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Turbulent Gas Clouds and Respiratory Pathogen Emissions – Potential Implications for Reducing Transmission of COVID-19

Recent work has demonstrated that exhalations, sneezes, and coughs comprise a multiphase turbulent gas (puff) cloud of exhaled air that entrains ambient air and traps and carries within it clusters of mucosalivary fluid droplets with a continuum of droplet sizes. The droplets of all sizes are created both within and outside of the respiratory tract.

The video below demonstrates the phenomena in human sneezes visualized by light scattering toward the camera from multiple optical sources and at different distances. It illustrates how mucosalivary liquid emissions, in the form of droplets of a continuous size range, are coupled with the hot, moist, and high momentum gas cloud, which traps and carries them forward up to 7 to 8 m (26 ft). This newer understanding of respiratory emission dynamics has implications for mask and respiratory design, social distancing recommendations, and other public health interventions during and after the COVID-19 pandemic.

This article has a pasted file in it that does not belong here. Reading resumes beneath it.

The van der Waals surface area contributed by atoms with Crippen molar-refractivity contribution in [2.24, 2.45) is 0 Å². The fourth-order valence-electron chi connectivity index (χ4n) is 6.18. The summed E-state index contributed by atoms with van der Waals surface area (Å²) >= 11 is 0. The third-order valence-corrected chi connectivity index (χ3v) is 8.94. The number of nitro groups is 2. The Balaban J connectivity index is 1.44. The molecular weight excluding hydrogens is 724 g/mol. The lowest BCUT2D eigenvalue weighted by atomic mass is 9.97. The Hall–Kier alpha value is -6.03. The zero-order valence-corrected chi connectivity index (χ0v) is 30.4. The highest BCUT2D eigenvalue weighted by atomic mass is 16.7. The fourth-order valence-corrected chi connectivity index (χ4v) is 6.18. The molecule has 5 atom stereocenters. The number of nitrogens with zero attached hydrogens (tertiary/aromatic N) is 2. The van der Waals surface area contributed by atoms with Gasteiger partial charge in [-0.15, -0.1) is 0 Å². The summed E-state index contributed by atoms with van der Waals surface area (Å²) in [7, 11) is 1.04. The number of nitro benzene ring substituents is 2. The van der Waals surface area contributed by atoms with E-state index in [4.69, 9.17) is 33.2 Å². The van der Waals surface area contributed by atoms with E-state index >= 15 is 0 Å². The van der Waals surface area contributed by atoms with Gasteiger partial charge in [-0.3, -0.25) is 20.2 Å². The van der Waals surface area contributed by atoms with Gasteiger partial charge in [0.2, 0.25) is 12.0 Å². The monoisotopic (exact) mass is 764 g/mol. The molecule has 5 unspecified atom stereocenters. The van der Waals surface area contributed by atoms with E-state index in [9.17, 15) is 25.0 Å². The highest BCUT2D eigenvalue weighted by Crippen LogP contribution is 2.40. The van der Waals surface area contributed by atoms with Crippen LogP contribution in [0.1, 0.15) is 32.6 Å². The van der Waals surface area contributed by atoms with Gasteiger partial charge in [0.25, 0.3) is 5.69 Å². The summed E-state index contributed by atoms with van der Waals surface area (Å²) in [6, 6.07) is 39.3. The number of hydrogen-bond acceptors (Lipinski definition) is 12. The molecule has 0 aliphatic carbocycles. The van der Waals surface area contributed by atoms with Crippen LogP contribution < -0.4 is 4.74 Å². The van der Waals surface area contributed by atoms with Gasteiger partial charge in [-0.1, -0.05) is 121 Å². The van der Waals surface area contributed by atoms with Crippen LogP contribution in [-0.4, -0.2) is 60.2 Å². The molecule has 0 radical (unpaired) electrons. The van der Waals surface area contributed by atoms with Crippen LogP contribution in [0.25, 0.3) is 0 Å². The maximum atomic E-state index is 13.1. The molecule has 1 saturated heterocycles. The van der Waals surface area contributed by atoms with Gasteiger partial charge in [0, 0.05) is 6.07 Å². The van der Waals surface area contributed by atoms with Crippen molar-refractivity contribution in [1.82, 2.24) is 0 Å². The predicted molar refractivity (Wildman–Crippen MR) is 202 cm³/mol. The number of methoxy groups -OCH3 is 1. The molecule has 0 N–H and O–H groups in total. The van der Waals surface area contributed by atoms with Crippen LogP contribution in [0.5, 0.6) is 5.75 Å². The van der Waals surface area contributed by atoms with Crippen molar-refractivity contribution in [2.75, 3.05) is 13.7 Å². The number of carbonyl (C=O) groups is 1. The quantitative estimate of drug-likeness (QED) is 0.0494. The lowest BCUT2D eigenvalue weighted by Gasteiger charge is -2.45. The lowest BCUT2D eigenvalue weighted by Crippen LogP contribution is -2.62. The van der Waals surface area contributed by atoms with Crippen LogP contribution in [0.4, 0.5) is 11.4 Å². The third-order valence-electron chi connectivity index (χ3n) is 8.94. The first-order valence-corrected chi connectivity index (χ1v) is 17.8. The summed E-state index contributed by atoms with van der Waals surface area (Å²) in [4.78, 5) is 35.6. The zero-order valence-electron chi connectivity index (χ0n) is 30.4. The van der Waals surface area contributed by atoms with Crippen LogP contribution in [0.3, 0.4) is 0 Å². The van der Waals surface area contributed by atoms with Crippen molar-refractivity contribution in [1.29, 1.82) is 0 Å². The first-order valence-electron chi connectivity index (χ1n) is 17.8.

Click the related article button for complete details, recently published by the Journal of the American Medical Association.


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